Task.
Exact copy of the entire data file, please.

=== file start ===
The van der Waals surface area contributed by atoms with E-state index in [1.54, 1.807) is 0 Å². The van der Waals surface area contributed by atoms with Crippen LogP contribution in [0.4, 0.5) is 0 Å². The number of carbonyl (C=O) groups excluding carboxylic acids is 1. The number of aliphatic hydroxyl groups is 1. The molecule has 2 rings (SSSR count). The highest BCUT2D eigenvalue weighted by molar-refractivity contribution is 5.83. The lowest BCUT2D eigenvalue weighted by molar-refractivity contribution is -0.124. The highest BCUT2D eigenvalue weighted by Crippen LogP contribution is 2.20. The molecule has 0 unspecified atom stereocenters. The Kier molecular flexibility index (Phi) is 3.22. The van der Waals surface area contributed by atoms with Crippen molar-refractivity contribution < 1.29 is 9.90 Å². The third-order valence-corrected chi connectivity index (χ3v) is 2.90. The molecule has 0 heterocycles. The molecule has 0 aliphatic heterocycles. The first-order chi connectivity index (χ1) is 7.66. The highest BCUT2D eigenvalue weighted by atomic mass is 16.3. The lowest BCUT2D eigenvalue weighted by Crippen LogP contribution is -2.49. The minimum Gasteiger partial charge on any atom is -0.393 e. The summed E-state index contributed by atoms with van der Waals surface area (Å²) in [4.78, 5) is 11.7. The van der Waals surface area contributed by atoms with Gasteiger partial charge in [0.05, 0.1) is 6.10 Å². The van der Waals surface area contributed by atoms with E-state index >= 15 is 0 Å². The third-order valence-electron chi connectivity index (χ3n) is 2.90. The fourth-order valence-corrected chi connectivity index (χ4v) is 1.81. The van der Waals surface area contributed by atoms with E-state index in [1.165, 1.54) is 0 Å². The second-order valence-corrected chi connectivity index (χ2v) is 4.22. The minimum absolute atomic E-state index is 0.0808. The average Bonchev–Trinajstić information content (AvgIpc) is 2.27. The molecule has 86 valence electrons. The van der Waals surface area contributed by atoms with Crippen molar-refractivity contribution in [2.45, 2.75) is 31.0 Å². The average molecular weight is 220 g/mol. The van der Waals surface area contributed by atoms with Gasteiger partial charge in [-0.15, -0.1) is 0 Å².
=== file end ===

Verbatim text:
The van der Waals surface area contributed by atoms with E-state index in [1.54, 1.807) is 0 Å². The van der Waals surface area contributed by atoms with Crippen LogP contribution in [0.4, 0.5) is 0 Å². The number of carbonyl (C=O) groups excluding carboxylic acids is 1. The number of aliphatic hydroxyl groups is 1. The molecule has 2 rings (SSSR count). The highest BCUT2D eigenvalue weighted by molar-refractivity contribution is 5.83. The lowest BCUT2D eigenvalue weighted by molar-refractivity contribution is -0.124. The highest BCUT2D eigenvalue weighted by Crippen LogP contribution is 2.20. The molecule has 0 unspecified atom stereocenters. The Kier molecular flexibility index (Phi) is 3.22. The van der Waals surface area contributed by atoms with Crippen molar-refractivity contribution < 1.29 is 9.90 Å². The third-order valence-corrected chi connectivity index (χ3v) is 2.90. The molecule has 0 heterocycles. The molecule has 0 aliphatic heterocycles. The first-order chi connectivity index (χ1) is 7.66. The highest BCUT2D eigenvalue weighted by atomic mass is 16.3. The lowest BCUT2D eigenvalue weighted by Crippen LogP contribution is -2.49. The minimum Gasteiger partial charge on any atom is -0.393 e. The summed E-state index contributed by atoms with van der Waals surface area (Å²) in [4.78, 5) is 11.7. The van der Waals surface area contributed by atoms with Gasteiger partial charge in [0.05, 0.1) is 6.10 Å². The van der Waals surface area contributed by atoms with E-state index >= 15 is 0 Å². The third-order valence-electron chi connectivity index (χ3n) is 2.90. The fourth-order valence-corrected chi connectivity index (χ4v) is 1.81. The van der Waals surface area contributed by atoms with E-state index in [1.165, 1.54) is 0 Å². The second-order valence-corrected chi connectivity index (χ2v) is 4.22. The minimum absolute atomic E-state index is 0.0808. The average Bonchev–Trinajstić information content (AvgIpc) is 2.27. The molecule has 86 valence electrons. The van der Waals surface area contributed by atoms with Crippen molar-refractivity contribution in [2.45, 2.75) is 31.0 Å². The average molecular weight is 220 g/mol. The van der Waals surface area contributed by atoms with Gasteiger partial charge in [-0.15, -0.1) is 0 Å².